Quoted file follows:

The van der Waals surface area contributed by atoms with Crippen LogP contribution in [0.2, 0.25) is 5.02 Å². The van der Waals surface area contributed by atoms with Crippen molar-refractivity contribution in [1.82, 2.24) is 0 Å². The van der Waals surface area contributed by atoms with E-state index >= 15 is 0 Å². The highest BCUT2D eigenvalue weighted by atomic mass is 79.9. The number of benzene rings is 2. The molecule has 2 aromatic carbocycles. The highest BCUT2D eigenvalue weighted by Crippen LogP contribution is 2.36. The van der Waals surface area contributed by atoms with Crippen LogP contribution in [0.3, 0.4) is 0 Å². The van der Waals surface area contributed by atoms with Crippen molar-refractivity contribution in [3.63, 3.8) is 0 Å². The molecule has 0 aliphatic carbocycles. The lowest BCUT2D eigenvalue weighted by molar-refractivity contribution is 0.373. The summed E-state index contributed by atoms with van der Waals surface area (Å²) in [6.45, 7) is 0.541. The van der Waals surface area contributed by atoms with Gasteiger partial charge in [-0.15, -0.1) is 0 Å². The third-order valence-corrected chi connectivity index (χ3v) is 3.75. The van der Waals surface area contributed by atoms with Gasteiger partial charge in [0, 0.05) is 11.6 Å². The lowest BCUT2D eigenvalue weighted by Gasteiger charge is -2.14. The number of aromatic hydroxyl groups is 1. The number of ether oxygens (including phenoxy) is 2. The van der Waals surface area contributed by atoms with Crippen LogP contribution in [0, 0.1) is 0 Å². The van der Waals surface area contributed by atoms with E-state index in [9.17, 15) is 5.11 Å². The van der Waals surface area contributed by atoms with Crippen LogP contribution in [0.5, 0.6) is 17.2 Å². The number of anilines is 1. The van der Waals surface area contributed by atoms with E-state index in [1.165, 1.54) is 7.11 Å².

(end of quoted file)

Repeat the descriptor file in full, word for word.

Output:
The van der Waals surface area contributed by atoms with Crippen LogP contribution in [0.2, 0.25) is 5.02 Å². The van der Waals surface area contributed by atoms with Crippen molar-refractivity contribution in [1.82, 2.24) is 0 Å². The van der Waals surface area contributed by atoms with E-state index >= 15 is 0 Å². The highest BCUT2D eigenvalue weighted by atomic mass is 79.9. The number of benzene rings is 2. The molecule has 2 aromatic carbocycles. The highest BCUT2D eigenvalue weighted by Crippen LogP contribution is 2.36. The van der Waals surface area contributed by atoms with Crippen LogP contribution in [0.3, 0.4) is 0 Å². The van der Waals surface area contributed by atoms with Crippen molar-refractivity contribution in [3.63, 3.8) is 0 Å². The molecule has 0 aliphatic carbocycles. The lowest BCUT2D eigenvalue weighted by molar-refractivity contribution is 0.373. The summed E-state index contributed by atoms with van der Waals surface area (Å²) in [6.45, 7) is 0.541. The van der Waals surface area contributed by atoms with Gasteiger partial charge in [-0.15, -0.1) is 0 Å². The third-order valence-corrected chi connectivity index (χ3v) is 3.75. The van der Waals surface area contributed by atoms with Gasteiger partial charge in [0, 0.05) is 11.6 Å². The lowest BCUT2D eigenvalue weighted by Gasteiger charge is -2.14. The number of aromatic hydroxyl groups is 1. The number of ether oxygens (including phenoxy) is 2. The van der Waals surface area contributed by atoms with Crippen LogP contribution in [0, 0.1) is 0 Å². The van der Waals surface area contributed by atoms with E-state index in [9.17, 15) is 5.11 Å². The van der Waals surface area contributed by atoms with Crippen LogP contribution in [0.5, 0.6) is 17.2 Å². The number of anilines is 1. The van der Waals surface area contributed by atoms with E-state index in [1.165, 1.54) is 7.11 Å².